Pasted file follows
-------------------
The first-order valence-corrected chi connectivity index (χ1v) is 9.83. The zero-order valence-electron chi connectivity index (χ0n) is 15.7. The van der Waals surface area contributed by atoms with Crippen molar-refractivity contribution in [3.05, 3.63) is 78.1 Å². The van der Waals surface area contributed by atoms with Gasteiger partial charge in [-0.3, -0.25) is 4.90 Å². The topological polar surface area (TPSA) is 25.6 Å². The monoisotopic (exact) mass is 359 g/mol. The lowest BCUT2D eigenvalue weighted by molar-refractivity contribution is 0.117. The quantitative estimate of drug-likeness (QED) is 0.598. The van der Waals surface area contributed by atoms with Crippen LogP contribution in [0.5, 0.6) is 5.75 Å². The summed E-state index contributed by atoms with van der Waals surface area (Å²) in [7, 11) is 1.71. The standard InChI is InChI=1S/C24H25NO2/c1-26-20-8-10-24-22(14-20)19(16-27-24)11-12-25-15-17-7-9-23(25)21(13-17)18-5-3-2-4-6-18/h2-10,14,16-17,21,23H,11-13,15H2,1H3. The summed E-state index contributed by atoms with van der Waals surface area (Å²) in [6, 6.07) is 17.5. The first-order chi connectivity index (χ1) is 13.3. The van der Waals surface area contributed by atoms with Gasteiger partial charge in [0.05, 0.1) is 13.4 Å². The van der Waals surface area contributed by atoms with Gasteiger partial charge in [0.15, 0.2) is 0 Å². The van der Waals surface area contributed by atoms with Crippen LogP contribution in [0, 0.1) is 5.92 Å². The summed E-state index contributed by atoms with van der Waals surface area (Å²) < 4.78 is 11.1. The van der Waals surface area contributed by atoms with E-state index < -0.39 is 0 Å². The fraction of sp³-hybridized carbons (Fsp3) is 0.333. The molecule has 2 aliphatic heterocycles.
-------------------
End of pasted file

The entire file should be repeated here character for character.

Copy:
The first-order valence-corrected chi connectivity index (χ1v) is 9.83. The zero-order valence-electron chi connectivity index (χ0n) is 15.7. The van der Waals surface area contributed by atoms with Crippen molar-refractivity contribution in [3.05, 3.63) is 78.1 Å². The van der Waals surface area contributed by atoms with Gasteiger partial charge in [-0.3, -0.25) is 4.90 Å². The topological polar surface area (TPSA) is 25.6 Å². The monoisotopic (exact) mass is 359 g/mol. The lowest BCUT2D eigenvalue weighted by molar-refractivity contribution is 0.117. The quantitative estimate of drug-likeness (QED) is 0.598. The van der Waals surface area contributed by atoms with Crippen LogP contribution in [0.5, 0.6) is 5.75 Å². The summed E-state index contributed by atoms with van der Waals surface area (Å²) in [7, 11) is 1.71. The standard InChI is InChI=1S/C24H25NO2/c1-26-20-8-10-24-22(14-20)19(16-27-24)11-12-25-15-17-7-9-23(25)21(13-17)18-5-3-2-4-6-18/h2-10,14,16-17,21,23H,11-13,15H2,1H3. The summed E-state index contributed by atoms with van der Waals surface area (Å²) in [6, 6.07) is 17.5. The first-order chi connectivity index (χ1) is 13.3. The van der Waals surface area contributed by atoms with Gasteiger partial charge in [0.05, 0.1) is 13.4 Å². The van der Waals surface area contributed by atoms with Gasteiger partial charge in [0.15, 0.2) is 0 Å². The van der Waals surface area contributed by atoms with Crippen LogP contribution in [0, 0.1) is 5.92 Å². The summed E-state index contributed by atoms with van der Waals surface area (Å²) < 4.78 is 11.1. The van der Waals surface area contributed by atoms with E-state index < -0.39 is 0 Å². The fraction of sp³-hybridized carbons (Fsp3) is 0.333. The molecule has 2 aliphatic heterocycles.